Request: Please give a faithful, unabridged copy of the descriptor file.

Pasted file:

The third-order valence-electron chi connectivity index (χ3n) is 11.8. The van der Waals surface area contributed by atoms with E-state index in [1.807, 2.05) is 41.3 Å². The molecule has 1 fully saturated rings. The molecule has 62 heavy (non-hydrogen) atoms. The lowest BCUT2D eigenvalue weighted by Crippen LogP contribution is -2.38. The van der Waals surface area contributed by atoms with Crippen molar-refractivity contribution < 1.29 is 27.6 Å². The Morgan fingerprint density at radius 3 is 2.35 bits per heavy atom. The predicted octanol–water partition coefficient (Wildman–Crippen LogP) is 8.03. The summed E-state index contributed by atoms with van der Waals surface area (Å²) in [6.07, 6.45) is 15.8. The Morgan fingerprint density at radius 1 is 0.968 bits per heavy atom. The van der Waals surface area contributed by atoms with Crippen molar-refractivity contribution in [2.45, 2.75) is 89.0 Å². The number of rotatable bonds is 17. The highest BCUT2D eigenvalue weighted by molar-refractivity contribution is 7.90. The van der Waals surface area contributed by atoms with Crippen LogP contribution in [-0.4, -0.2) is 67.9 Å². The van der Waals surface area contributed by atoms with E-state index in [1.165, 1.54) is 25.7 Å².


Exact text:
The third-order valence-electron chi connectivity index (χ3n) is 11.8. The van der Waals surface area contributed by atoms with E-state index in [1.807, 2.05) is 41.3 Å². The molecule has 1 fully saturated rings. The molecule has 62 heavy (non-hydrogen) atoms. The lowest BCUT2D eigenvalue weighted by Crippen LogP contribution is -2.38. The van der Waals surface area contributed by atoms with Crippen molar-refractivity contribution < 1.29 is 27.6 Å². The Morgan fingerprint density at radius 3 is 2.35 bits per heavy atom. The predicted octanol–water partition coefficient (Wildman–Crippen LogP) is 8.03. The summed E-state index contributed by atoms with van der Waals surface area (Å²) in [6.07, 6.45) is 15.8. The Morgan fingerprint density at radius 1 is 0.968 bits per heavy atom. The van der Waals surface area contributed by atoms with Crippen molar-refractivity contribution in [2.45, 2.75) is 89.0 Å². The number of rotatable bonds is 17. The highest BCUT2D eigenvalue weighted by molar-refractivity contribution is 7.90. The van der Waals surface area contributed by atoms with Crippen LogP contribution in [-0.4, -0.2) is 67.9 Å². The van der Waals surface area contributed by atoms with E-state index in [1.165, 1.54) is 25.7 Å².